– This was an edge of your seat thriller with surprise twists that you were unlikely to foresee unless you had read the book. David Fincher’s taut direction kept you from trying to anticipate what would happen next. The real reason to see this, though, was Rosamund Pike’s stunning performance. Scrupulous reviewers couldn’t say why her turn was so breathtaking so let’s just say, “See it.”

– Once again the critical herd missed the boat on the year’s best science fiction film. Last year it was preferring “Her” to the far superior “Gravity.” This year the raves were for Tom Cruise’s adequate, if unoriginal, “Edge of Tomorrow,” which flopped so badly at the box office it was renamed for its DVD release. Meanwhile Christopher Nolan’s ambitious film literally reached for the stars, tackling everything from relativity to climate change to the bonds of parental love. This is a film whose reputation will undoubtedly grow with time.

BELLE – In a year where the racial divide tragically made the news, this is a film that should be widely seen. Based on a true 18th story of a mixed race woman born into British high society at a time when British ships were still transporting slaves, it raises all the right questions about hypocrisy and privilege. Relative newcomer Gugu Mbatha-Raw gives an intense and sensitive performance in the title role.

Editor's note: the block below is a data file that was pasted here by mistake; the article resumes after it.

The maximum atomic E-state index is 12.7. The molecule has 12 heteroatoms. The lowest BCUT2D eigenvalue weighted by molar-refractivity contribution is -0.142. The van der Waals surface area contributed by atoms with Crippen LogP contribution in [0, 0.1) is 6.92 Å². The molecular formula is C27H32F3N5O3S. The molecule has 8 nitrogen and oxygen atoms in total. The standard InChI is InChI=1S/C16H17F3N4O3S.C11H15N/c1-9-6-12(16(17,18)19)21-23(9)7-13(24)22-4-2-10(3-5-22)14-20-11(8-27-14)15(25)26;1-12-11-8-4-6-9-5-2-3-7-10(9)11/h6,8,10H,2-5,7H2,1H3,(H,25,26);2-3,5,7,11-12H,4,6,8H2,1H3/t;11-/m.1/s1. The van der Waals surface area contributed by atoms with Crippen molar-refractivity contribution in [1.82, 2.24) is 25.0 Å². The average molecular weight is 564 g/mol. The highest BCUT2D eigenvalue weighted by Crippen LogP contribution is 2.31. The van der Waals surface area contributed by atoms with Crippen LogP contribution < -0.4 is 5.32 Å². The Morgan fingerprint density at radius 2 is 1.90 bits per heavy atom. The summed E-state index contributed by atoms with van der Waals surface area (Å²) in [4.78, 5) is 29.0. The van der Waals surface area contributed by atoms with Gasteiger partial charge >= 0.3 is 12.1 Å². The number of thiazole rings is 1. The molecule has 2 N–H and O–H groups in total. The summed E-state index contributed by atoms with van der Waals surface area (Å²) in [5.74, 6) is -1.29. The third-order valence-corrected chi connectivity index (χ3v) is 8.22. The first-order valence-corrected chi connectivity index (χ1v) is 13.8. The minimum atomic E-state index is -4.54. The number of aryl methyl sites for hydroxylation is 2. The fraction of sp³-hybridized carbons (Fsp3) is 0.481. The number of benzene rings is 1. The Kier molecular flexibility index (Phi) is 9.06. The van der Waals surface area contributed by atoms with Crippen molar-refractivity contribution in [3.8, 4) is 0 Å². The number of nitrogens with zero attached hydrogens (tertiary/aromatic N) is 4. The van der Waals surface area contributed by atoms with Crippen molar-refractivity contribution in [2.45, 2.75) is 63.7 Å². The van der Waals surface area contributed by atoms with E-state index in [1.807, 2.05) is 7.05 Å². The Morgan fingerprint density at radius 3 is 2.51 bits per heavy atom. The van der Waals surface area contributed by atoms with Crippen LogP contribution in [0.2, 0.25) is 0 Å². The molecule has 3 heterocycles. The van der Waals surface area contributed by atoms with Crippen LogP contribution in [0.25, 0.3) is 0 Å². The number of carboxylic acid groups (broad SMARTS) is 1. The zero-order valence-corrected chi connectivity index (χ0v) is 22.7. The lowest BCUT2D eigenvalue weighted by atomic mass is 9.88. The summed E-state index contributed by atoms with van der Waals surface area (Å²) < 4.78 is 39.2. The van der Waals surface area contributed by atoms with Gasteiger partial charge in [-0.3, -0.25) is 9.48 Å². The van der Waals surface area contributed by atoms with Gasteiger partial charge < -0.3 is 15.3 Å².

CHEF – After doing the “Iron Man” movies director Jon Favreau returned to work on both sides of the camera with this gentle comedy about a chef (Favreau) tired of making the same old dishes and who freaks out after getting a bad review. He ends up buying a food truck and going on the road with his young son. It’s a story about food, social networking, and father/son relationships. Favreau surrounds himself with a great cast including Dustin Hoffman, Scarlett Johansson, Oliver Platt, and Robert Downey, Jr.

INHERENT VICE – Thomas Pynchon’s dense novels are deemed unfilmable but Paul Thomas Anderson (who write and directs) tackles his ’60s film noir and wins. Don’t worry if you have trouble following the story. This is a movie about its complex and often duplicitous characters as a hippie detective (Joaquin Phoenix) attempts to unravel a complicated murder plot. There’s a number of great performances here, but special mention must be made of Josh Brolin, whose cynical plainclothes cop seems to be from another planet.